• Repeat 12–20 reps per side. (For more details, see  “BREAK IT DOWN: The Bird Dog“.)

3. Plank

  • Lie on your stomach. Place your elbows under your shoulders with your forearms on the floor.
  • Lift your torso off the ground so you are balanced on the balls of your feet and forearms.
  • Hold for 30 seconds.

4. Hip Bridges

  • Lie on your back with your knees bent and feet flat on the floor. From this position, engage your core, press your back into the floor, and begin squeezing your glutes.
  • Keep the glutes engaged and weight even across both feet as you press your hips up. Extend your hips fully so your body forms a straight line from your knees to your shoulders.
  • Hold this position for one breath, continuing to squeeze your glutes. Take care not to overextend and arch your back by keeping your ribs in proper alignment.
  • Slowly reverse the movement — keep squeezing your glutes and don’t collapse to the floor — to return to the starting position. Repeat for the desired number of reps.
  • Repeat 15–20 reps with pause at the top. (Finesse your bridge form at “BREAK IT DOWN: The Glute Bridge“.)

5. Step-Ups

  • Facing a box or step that’s about 6 to 15 inches high, lift your left foot off the ground and step on the box.
  • Exhale and engage your core. Then drive through your left heel to stand up on the box, drawing your right knee up to hip height. Inhale.
  • Exhale as you slowly reverse the movement, returning your right foot to the floor on a count of two.
  • Repeat 12–20 times on the left, then switch sides. (Go to “The Workout: Train for the Trail” for tips to make this move easier or more challenging.)

6. Alternating Lunge Jumps

  • Stand in a split stance, right leg forward, with both knees softly bent. Keep your core engaged and your spine neutral; weight is balanced on both feet.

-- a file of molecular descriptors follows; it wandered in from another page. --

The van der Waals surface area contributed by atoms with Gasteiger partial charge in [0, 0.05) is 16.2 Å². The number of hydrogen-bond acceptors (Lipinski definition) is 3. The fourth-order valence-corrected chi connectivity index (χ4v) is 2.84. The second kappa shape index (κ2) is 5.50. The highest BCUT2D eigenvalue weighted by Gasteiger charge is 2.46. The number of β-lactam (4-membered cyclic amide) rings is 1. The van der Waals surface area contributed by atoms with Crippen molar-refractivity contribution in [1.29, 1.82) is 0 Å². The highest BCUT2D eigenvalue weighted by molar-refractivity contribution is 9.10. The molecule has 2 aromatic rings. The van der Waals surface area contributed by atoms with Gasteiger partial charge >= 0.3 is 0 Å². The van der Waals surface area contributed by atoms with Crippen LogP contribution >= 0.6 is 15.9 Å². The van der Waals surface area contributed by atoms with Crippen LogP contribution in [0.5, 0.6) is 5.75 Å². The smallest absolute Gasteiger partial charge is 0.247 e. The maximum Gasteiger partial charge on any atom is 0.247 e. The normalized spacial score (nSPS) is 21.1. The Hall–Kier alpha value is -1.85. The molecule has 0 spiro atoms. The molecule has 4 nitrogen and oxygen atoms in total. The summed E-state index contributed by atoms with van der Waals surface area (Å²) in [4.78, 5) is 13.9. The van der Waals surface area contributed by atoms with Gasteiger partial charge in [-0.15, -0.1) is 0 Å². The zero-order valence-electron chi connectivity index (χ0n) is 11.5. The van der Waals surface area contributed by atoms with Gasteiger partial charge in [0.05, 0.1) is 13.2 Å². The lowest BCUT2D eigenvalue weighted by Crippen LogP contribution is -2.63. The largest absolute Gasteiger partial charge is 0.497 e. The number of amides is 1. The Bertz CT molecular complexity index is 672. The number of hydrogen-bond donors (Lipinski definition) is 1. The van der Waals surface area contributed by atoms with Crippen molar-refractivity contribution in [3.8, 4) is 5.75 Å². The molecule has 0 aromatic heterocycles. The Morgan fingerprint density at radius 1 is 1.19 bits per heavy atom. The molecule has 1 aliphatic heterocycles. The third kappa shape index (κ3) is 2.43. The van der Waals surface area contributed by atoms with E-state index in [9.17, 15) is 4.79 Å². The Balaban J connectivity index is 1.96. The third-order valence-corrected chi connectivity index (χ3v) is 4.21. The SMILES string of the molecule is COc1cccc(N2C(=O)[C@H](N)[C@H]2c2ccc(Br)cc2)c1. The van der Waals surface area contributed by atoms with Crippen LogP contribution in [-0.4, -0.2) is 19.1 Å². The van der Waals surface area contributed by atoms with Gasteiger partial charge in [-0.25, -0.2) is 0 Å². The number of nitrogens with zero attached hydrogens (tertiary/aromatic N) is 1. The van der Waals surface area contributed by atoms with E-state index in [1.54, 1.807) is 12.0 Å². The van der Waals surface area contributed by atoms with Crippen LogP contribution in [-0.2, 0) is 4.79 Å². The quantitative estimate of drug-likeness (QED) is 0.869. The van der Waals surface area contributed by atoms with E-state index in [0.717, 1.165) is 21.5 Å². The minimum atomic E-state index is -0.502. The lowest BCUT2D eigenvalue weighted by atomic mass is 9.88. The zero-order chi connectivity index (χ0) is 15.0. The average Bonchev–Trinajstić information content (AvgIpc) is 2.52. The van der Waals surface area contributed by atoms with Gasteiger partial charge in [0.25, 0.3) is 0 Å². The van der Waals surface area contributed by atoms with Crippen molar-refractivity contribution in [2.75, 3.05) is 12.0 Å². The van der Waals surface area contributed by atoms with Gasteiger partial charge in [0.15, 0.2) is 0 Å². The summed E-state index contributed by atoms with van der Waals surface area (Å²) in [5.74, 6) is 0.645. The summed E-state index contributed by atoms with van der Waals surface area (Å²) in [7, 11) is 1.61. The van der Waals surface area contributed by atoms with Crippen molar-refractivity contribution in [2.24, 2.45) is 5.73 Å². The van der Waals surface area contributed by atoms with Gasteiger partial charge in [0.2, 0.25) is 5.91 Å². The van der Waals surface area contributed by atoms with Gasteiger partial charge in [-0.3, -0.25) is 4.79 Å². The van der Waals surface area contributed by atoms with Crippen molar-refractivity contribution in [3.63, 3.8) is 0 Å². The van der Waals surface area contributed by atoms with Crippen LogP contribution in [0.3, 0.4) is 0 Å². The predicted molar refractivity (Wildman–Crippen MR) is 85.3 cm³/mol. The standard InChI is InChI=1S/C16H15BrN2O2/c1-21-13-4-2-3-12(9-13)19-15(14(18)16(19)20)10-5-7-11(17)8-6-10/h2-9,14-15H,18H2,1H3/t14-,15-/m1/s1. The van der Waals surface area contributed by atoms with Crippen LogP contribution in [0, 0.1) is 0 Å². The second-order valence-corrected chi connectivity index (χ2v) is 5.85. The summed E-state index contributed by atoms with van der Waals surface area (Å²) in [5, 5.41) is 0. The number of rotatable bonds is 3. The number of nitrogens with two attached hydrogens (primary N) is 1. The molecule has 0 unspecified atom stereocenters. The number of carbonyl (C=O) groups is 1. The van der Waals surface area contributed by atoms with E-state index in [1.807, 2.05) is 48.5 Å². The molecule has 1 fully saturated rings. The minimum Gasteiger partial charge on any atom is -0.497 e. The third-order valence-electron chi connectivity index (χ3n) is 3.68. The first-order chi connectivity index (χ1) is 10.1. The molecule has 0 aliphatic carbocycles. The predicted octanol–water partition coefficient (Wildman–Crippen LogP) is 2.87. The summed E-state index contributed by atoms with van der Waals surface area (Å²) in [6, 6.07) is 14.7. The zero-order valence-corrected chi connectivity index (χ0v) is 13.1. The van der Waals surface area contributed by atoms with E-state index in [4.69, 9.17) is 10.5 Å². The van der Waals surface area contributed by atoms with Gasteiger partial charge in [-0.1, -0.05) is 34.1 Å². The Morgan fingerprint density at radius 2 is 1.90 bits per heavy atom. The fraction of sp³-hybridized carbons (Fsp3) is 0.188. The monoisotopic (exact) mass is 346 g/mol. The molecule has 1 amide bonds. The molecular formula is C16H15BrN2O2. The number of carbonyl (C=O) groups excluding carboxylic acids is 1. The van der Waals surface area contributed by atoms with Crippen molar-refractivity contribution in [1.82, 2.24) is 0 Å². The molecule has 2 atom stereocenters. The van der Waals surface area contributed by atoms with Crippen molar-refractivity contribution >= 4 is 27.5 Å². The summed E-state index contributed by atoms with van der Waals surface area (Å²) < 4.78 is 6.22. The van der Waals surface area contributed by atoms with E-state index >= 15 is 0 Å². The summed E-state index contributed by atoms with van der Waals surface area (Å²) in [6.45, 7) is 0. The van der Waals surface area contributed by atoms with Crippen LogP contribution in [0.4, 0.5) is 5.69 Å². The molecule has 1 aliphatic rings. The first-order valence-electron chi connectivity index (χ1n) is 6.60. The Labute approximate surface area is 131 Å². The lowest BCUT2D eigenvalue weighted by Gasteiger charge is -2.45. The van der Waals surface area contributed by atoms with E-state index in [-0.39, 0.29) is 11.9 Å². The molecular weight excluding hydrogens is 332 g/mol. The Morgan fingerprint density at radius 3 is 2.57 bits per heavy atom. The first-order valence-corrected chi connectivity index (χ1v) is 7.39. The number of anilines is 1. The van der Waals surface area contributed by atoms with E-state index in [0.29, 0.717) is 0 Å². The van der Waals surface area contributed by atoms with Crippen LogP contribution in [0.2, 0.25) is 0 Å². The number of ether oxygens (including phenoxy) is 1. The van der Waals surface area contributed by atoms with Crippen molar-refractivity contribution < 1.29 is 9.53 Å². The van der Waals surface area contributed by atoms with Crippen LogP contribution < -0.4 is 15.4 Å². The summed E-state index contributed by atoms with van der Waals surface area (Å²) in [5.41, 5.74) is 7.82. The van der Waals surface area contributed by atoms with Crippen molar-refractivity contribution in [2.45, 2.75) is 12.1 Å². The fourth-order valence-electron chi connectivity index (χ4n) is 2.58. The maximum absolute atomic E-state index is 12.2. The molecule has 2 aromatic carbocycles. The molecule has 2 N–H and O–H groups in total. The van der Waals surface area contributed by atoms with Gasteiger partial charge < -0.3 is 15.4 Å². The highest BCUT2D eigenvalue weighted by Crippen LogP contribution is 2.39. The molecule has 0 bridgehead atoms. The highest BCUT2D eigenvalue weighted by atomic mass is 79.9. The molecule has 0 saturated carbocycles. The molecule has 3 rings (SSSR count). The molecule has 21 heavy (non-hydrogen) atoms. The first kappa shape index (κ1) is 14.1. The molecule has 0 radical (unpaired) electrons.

• Bend both knees to lower into a split squat, making sure that your front knee does not cross over your toes.
  • When your back knee is about an inch from the ground, exhale and then immediately push off your front foot as you lift your back foot to jump. In midair, switch your feet so that your left leg is now in front and your right leg is behind you.
  • Land softly on the ball of your front foot, sinking back into your heel; then let your back foot touch down as you lower into a split squat. Inhale.
  • Repeat 10 reps per side. (See “Jump Around: A Plyometric Workout“.)

7. Pushups 

  • Assume a high-plank position, with hands slightly wider than shoulder width, arms extended (but not locked), and body straight from heels to the top of your head.
  • Keeping your body straight and your head in a neutral position, engage your core and squeeze your glutes. Bend your arms and retract your shoulder blades to lower yourself until your arms form 90-degree angles.
  • Reverse the movement, pushing yourself back to the starting position without breaking the straight line from head to heels.
  • Repeat for 12–20 reps. (For additional tips and variations, visit “BREAK IT DOWN: The Pushup“.)

8. Pull-Ups or TRX Rows

Illustration by: Kveta